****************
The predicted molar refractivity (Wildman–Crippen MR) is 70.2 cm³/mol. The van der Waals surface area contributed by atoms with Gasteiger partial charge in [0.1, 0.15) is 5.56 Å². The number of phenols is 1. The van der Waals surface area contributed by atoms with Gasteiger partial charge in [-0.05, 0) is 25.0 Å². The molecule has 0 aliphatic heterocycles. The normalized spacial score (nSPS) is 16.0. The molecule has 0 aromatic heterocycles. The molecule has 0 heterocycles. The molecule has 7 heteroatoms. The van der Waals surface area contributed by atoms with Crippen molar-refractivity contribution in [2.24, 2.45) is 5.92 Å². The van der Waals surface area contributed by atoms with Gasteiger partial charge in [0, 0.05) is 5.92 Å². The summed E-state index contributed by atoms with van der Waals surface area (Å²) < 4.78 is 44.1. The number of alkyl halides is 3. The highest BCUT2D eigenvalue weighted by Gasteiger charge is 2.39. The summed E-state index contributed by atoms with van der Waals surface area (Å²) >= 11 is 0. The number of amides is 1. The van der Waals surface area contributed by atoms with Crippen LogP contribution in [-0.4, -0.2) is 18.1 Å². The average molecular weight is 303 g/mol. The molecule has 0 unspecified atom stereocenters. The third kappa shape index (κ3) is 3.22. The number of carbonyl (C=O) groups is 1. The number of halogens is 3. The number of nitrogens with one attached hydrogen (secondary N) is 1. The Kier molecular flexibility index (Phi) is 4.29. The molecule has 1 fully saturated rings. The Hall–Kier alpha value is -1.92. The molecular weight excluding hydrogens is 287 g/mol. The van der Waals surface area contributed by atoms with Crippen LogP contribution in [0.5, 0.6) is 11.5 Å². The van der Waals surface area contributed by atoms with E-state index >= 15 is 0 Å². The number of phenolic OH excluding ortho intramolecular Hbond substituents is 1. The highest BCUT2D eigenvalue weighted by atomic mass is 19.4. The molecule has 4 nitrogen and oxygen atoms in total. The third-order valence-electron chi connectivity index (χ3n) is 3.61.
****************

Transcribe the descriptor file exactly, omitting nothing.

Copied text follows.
The predicted molar refractivity (Wildman–Crippen MR) is 70.2 cm³/mol. The van der Waals surface area contributed by atoms with Gasteiger partial charge in [0.1, 0.15) is 5.56 Å². The number of phenols is 1. The van der Waals surface area contributed by atoms with Gasteiger partial charge in [-0.05, 0) is 25.0 Å². The molecule has 0 aliphatic heterocycles. The normalized spacial score (nSPS) is 16.0. The molecule has 0 aromatic heterocycles. The molecule has 0 heterocycles. The molecule has 7 heteroatoms. The van der Waals surface area contributed by atoms with Crippen molar-refractivity contribution in [2.24, 2.45) is 5.92 Å². The van der Waals surface area contributed by atoms with Gasteiger partial charge in [0, 0.05) is 5.92 Å². The summed E-state index contributed by atoms with van der Waals surface area (Å²) < 4.78 is 44.1. The number of alkyl halides is 3. The highest BCUT2D eigenvalue weighted by Gasteiger charge is 2.39. The summed E-state index contributed by atoms with van der Waals surface area (Å²) >= 11 is 0. The number of amides is 1. The van der Waals surface area contributed by atoms with Crippen LogP contribution in [-0.4, -0.2) is 18.1 Å². The average molecular weight is 303 g/mol. The molecule has 0 unspecified atom stereocenters. The third kappa shape index (κ3) is 3.22. The number of carbonyl (C=O) groups is 1. The number of halogens is 3. The number of nitrogens with one attached hydrogen (secondary N) is 1. The Kier molecular flexibility index (Phi) is 4.29. The molecule has 1 fully saturated rings. The Hall–Kier alpha value is -1.92. The molecular weight excluding hydrogens is 287 g/mol. The van der Waals surface area contributed by atoms with Crippen LogP contribution in [0.5, 0.6) is 11.5 Å². The van der Waals surface area contributed by atoms with E-state index >= 15 is 0 Å². The number of phenolic OH excluding ortho intramolecular Hbond substituents is 1. The highest BCUT2D eigenvalue weighted by atomic mass is 19.4. The molecule has 4 nitrogen and oxygen atoms in total. The third-order valence-electron chi connectivity index (χ3n) is 3.61.